Any time there are nontrivial numbers of statements, each of which is nontrivial in length, it becomes impossible to display every statement clearly and legibly at the same instant. Either some scrolling must be performed to move amongst the statements, or else the statements must be abbreviated or shrunk and then selectively “zoomed” when read.
Traditional paper methods solve this situation simply by using a bigger desk to lay out the pieces of paper, though at some point, even then the participant has to “scroll” by moving her head side to side around the desk and “zoom” by getting closer and further from the pieces of paper.
There simply is no free lunch here. Given a potentially unlimited amount of information and a limited amount of space within which to display and interact with it, some kind of compromise technique has to be utilized.
To Scroll Or Not to Scroll
Grid-based systems choose the “zoom” approach in which statements all statements are visible but are minimized — so that in essence none of them are visible in the sense that they can be clearly read. The participant must make a specific act — hover the cursor over the statement or click on it — to enlarge the statement so that it can be read. A participant cannot readily scan statements; each view requires an act. Nevertheless, because this approach literally follows the style used with paper sorts, it is frequently preferred by Q traditionalists.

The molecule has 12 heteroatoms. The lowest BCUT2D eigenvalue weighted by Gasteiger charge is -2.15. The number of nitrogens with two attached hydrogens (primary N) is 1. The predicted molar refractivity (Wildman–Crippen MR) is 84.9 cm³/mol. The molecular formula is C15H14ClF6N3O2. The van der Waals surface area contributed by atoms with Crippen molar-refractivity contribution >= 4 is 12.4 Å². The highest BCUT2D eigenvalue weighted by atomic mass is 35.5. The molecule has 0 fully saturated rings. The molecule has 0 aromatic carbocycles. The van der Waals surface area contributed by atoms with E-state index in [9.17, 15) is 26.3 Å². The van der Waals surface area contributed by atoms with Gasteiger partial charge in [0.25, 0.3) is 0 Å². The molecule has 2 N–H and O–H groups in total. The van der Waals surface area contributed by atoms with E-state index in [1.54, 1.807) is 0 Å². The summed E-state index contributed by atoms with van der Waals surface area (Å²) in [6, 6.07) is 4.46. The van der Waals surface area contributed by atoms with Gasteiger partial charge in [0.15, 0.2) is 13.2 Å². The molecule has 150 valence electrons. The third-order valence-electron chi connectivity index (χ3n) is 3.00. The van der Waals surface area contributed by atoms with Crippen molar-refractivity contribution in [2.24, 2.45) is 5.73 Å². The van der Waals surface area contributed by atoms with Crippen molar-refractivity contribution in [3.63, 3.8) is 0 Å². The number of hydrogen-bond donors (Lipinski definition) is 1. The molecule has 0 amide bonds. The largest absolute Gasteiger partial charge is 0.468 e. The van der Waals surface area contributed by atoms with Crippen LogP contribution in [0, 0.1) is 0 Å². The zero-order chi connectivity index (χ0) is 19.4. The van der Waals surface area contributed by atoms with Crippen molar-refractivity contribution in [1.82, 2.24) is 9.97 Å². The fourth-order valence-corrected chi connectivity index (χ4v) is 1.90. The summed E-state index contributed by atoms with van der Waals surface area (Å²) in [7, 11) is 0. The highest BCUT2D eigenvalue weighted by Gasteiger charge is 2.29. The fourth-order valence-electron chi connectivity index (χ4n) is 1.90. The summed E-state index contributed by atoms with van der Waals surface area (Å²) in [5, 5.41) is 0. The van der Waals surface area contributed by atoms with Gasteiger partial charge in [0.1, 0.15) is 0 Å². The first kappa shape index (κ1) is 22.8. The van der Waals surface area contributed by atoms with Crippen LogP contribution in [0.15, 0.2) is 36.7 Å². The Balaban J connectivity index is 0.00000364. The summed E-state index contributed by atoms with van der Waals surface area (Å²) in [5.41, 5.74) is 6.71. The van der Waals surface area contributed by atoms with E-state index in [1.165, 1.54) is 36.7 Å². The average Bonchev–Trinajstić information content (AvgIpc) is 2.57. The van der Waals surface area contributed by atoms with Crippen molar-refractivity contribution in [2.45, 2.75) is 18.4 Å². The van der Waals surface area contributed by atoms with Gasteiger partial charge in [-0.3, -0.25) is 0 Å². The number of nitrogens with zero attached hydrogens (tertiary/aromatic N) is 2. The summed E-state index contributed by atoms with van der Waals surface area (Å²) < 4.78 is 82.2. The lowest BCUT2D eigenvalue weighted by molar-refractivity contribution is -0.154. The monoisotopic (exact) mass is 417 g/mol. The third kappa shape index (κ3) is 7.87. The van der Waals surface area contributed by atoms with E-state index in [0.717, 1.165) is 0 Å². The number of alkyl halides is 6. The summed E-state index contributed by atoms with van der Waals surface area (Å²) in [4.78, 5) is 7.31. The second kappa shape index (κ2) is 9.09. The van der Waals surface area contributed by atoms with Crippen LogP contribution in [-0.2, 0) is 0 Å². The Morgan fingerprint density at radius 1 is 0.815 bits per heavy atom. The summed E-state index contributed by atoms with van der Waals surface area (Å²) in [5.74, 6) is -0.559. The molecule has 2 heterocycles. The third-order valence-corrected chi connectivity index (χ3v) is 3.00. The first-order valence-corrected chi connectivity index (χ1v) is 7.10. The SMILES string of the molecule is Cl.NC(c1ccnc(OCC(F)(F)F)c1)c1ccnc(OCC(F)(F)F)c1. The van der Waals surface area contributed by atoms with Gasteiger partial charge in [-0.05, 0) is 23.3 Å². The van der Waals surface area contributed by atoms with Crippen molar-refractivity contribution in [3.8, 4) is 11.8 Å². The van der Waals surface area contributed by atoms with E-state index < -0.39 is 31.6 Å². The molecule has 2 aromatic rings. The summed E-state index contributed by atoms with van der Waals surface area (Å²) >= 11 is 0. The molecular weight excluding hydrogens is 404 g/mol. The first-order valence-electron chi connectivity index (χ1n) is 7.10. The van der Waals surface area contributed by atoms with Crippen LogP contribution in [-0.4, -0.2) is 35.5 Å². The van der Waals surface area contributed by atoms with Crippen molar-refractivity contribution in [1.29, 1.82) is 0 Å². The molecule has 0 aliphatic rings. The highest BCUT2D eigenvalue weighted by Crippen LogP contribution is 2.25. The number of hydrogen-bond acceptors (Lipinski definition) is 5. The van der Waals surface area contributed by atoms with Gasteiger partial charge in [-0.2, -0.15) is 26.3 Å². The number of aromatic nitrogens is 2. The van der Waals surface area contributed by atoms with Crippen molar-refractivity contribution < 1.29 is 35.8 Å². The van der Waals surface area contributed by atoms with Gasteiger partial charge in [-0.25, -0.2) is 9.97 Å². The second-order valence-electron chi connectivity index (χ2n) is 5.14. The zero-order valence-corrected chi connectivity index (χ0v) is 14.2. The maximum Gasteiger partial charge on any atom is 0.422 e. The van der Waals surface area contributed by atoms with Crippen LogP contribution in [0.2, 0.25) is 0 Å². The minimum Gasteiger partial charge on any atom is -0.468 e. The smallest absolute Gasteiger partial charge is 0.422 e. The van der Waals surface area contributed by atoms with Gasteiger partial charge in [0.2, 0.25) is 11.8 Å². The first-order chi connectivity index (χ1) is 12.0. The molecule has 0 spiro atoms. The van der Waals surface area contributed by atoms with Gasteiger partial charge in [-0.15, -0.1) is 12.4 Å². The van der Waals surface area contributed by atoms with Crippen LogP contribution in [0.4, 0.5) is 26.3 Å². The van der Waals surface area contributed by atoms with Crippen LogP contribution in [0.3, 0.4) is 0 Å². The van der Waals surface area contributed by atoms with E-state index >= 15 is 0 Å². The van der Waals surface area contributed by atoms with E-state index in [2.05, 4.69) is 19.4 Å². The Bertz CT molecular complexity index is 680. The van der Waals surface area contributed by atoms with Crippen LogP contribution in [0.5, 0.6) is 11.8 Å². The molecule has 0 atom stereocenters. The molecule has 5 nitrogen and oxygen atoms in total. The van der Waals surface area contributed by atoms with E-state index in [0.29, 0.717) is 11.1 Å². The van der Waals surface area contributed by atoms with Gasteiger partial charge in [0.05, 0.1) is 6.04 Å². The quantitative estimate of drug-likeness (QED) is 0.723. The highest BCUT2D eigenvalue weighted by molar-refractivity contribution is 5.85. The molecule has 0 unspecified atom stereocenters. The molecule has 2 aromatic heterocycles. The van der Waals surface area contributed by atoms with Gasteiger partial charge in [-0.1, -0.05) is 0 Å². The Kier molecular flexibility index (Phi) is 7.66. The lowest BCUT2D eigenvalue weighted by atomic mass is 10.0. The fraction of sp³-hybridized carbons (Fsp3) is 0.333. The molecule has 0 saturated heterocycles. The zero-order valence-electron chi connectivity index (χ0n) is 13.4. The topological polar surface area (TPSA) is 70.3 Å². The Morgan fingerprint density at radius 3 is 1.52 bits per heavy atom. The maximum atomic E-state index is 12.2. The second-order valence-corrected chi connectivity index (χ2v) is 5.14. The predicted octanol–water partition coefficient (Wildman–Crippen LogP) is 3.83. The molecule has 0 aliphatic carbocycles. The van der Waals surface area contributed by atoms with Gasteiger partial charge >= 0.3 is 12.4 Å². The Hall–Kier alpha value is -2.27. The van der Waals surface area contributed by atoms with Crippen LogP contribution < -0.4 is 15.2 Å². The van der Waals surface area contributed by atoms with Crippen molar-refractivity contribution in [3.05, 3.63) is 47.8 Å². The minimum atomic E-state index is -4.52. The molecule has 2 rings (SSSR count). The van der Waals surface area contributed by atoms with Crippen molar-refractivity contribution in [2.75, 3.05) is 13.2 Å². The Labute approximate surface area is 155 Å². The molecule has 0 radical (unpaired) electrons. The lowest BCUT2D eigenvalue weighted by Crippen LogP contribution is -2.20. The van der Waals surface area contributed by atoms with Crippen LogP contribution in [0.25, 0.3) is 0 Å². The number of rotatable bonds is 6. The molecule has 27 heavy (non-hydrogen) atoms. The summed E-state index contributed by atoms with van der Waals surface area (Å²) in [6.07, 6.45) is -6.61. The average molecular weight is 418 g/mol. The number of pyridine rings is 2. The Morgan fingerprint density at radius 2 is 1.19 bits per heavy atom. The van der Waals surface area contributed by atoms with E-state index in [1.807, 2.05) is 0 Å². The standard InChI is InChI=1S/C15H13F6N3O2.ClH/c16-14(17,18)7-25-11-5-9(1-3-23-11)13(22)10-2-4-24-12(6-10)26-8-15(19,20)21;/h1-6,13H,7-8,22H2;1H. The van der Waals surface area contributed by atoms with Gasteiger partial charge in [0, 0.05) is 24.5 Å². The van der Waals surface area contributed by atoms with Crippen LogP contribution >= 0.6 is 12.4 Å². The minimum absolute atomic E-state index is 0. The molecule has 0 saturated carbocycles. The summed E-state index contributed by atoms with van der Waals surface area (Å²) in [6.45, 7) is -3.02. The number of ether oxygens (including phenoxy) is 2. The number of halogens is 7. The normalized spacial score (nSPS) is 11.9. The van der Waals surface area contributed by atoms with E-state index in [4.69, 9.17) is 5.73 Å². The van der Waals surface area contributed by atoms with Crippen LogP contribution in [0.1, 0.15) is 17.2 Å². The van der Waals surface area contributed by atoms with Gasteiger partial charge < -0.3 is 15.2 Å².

Q-Assessor has chosen to rely on scrolling rather than zooming. This allows a participant to scan related statements easily while moving them into sort “bins” without having to manipulate them to read them. Furthermore, Q-Assessor uses a vertically-oriented layout because computer usability studies consistently show that users hate horizontal scrolling — which is sometimes used by grid Q systems when even the grid won’t fit into the available space. We think that this vertical-scrolling, grouped sorting interface provides the best user experience for accomplishing the cognitive task in Q — producing the grouped ordering of the statements.
What About Drag and Drop?
Here’s why. Drag and drop requires a certain physical dexterity and precision of cursor manipulation that not all users may have. Further, it is somewhat challenging to communicate clearly to a user what can be dragged at any point and where it can go — and such clear instructions are critical to the Q technique. In contrast, Q-Assessor’s buttons state explicitly what can be manipulated and what will happen when it is. Participants are more explicitly guided through the Q sorting technique.
We continue to review this particular design issue. It may be that we’ll employ a drag and drop interface at some point — in conjunction with our existing vertically-scrolling design.
Validation Is Crucial
Designers of computerized Q implementations can build systems and then hope and assume that they work, or they can build systems and then rigorously evaluate them. Q-Assessor took the latter approach, and in fact we published the first peer-reviewed paper validating the equivalence of our online system to standard paper-based methods. It is noteworthy that our paper came out way back in 2000, yet to date, none of the other online systems have subjected themselves to similar evaluations over all this time.
We think that if anyone is choosing which online Q system to use based on evidence — and not personal preference or guesswork — then the choice is clear.